Most of my literary science fiction experience has been in the realm of Star Wars novels I am sorry to say. This hasn’t done anything for my copiousness. But it made me aware of a pet peeve I have regarding science fiction. It always annoyed me, when I delved into the Star Wars universe, that nothing was real. Now hold on, you will say, of course nothing is real; this is science fiction. But there is real and then there is verisimilitude, the the likeness of reality, which most of the Star Wars novels didn’t have to some extent. Why? They got too caught up in the gadgets and the cool names for the most basic things. R.A. Salvatore described a common sink as a “refresher” in his novelization of “Attack of the Clones”. Barbara Hambly described hard copy documents as “flimsiplast.” And I cannot count how many times I have read “viewport” where usually one finds “window” or “transparisteel” instead of “glass.” In light of these substitutions, some very probing questions must be asked. What logical reason is there to call a sink, or even a bathroom, a “refresher” if you don’t want to cause your readers a major hiccup? What is wrong with having paper hard copies of documents? If your reasoning is “they destroyed all the trees,” fair enough, but where did the petroleum come from to make all the plastic? Why are normal windows not made of glass? Have they destroyed sand as well? And most important; If you have no good reason behind your terminology besides “it sounds cool” why are you using it? From someone who has slogged through many books littered with these, please stop. Readers are physical beings that live in the real world, and if the story we are reading is too full of unnecessary other-worldliness, we will lose interest.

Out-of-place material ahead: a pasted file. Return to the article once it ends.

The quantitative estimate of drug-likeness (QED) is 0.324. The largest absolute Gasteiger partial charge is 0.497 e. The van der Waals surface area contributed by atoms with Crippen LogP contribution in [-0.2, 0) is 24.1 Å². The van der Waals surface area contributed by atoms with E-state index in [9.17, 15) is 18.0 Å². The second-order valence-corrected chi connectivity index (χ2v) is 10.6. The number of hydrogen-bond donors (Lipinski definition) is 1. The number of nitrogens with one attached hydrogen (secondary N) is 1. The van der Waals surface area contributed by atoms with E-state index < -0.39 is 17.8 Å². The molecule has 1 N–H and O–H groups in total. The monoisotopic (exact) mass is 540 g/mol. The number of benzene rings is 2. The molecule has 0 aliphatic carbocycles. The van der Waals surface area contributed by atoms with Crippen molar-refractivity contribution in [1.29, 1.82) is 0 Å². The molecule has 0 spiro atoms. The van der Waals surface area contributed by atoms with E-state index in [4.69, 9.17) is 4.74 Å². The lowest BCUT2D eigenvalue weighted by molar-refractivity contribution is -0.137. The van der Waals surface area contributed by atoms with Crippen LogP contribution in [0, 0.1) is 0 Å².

How Far Away Is That Galaxy?
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